floating and almost flooding!
"and in low tide..."
when the millions of crabs provide an added attraction!
The famous tori gate(high and dry)
"Capture the Feeling.."
It's a popular place for artists and want to be artists as the scenery is stunning yet peaceful and natural.
"Do you have dreams that need a bit of a boost?"
So many places you go in Japan you have the chance to write your dreams, aims, goals and hang them in order to help them come true. These are the equivalent of Christian prayers and cover any and all subjects from wedding hopes, health and children, exam results...
(They also cost so you are helping the Shrine upkeep at the same time!)
Not the official name but the only thing that springs to mind when you see what looks like ugly advertising stuck on a beautiful Shrine entrance. These are professionally printed and the logo you see on some of the stickers is the companies trademark and the Kanji is representative of someones hopes; a companies name so the company prospers or the name of an actor so .... I'm not quite sure what that means!!
"Protectors of the Scriptures.."
This formidable figure is one of a pair. One has his mouth open one closed. They are refered to as the "immm" and "ahhh" statues. Apart from just being protectors they also teach about Buddhism and the sounds represent the beginning and the end. Everything has a beginning and an end and Buddhist belief is that after the end is the beginning in a continuous circle.
"The nicest place on Miyajima."
I would come to Miyajima just to visit this temple. It is called Daishoin Temple and is up the hill to the east of the port. There is a lovely view of the bay from the temple and being away from the main area I have only ever seen it crowded during festivals.
"The hidden room at Daishoin."
I only found this the last time I visited Miyajima and it reminded me of a cave. The roof is covered with lights and it is filled with small statues. Walk to the back of the temple complex to find it.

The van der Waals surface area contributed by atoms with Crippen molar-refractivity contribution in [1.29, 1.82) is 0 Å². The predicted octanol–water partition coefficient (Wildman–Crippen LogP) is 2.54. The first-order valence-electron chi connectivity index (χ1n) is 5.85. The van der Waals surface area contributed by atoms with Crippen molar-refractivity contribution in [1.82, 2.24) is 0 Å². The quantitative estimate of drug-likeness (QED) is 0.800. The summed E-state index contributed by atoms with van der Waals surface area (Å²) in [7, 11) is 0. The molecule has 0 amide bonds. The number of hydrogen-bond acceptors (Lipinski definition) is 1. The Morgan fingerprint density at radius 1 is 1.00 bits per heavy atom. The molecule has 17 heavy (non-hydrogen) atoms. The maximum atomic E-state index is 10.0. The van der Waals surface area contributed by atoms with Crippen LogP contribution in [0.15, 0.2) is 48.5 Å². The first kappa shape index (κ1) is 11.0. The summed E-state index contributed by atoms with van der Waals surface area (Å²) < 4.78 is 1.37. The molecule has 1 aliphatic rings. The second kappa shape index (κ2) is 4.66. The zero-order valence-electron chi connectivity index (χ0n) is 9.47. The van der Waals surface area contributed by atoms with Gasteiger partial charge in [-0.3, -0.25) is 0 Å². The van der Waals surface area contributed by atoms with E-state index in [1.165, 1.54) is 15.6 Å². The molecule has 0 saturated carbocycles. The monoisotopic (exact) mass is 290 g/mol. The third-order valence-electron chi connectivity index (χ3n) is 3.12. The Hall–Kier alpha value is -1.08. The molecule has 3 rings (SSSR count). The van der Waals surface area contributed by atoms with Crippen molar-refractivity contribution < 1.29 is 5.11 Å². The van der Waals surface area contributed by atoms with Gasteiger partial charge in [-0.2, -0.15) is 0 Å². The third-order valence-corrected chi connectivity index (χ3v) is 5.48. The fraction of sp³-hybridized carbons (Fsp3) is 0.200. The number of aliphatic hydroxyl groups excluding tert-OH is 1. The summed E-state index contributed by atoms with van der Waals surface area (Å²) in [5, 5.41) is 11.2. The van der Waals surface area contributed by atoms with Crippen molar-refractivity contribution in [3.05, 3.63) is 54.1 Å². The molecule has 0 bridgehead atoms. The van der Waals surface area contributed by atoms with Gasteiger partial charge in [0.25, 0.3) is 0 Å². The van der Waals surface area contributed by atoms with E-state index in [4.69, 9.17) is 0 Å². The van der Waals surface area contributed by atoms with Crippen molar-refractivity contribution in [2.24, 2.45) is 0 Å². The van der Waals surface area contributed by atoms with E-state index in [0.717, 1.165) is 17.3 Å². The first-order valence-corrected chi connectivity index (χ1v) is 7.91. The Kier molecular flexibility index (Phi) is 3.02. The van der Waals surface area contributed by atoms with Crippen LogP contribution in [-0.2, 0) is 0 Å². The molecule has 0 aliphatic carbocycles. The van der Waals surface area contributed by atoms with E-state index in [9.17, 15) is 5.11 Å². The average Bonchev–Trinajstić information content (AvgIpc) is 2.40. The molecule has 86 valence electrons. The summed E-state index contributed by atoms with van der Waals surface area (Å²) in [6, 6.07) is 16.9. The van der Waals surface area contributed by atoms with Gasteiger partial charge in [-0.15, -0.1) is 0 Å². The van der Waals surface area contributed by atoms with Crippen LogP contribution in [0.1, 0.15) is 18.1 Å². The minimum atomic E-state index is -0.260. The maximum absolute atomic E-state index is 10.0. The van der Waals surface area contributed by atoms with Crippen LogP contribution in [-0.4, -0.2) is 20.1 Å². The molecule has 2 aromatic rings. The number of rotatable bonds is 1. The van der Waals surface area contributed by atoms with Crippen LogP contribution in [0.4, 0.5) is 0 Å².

It's alcholic and it goes hand in hand with the Shrines.
Throughout Japan you will see small roadside Shrines which look like someone has discarded their unwanted lunch but its actually a large part of the Shinto religion to offer food and alcohol. The Shrines in family houses have Okashi(sweets) replaced frequently as their offerings. The Kanji on the sake barrels in the photo show where the sake was produced and these are stored along a walkway to the Shrine. Sake is a rice wine which is very popular in Japan. It tastes like a weak spirit and can be drunk hot or cold. I like it and it's pretty potent so drink Sake with the Japanese and make some funny stories to tell!
"The top of the mountain.."
The Highest mountain on Miyajima is 530 metres above sea level and has been considered sacred and an object of worship for many years. There is a gondola (called ropeway in Japanese) that will take you up, but don't be fooled into thinking that you have finished when you get to the top by gondola because the best part is yet to come.
Do the walk up to the temples (Where the fire above is)as it's a fairly easy walk (30min) and this takes you to the top of Daishoin Temple where you can opt to walk down via the Daishoin course but even if you are taking the ropeway down don't miss the round trip at the top of the mountain which only takes another 10 or 15 which is really lovely. The huge rocks make for interesting scenery and this is the highest point to get a view of the surrounding area and ports.
Just make sure you get back to the gondola before the last ride which leaves at approximately 5pm. (or you will be walking back down via the Misen climbing path which isn't too bad but it's a fairly steep one hour walk with lots of steps.
"Mt Misen Observatory area"
Some of the cool rocks on the walk up to the temples and observatory.
"A 1200 yr old fire.."
The soot that covers everything in this room is enough to know that this fire hasn't been put out in a long time. By just replacing the wood over this core of heat I don't know the technical reasons for it- (my Japanese wasn't so good at the time!) this fire continually burns and heats the water pot which hangs over the top. Drinking the water is supposed to have some good or healthy consequences but the soot floating in it kept me away! There is not usually many people around to ask but you see a priest and he speaks English find out some more about it.
"Everytime someone visits me..."
Me and my sister who came to live in Osaka earlier this year.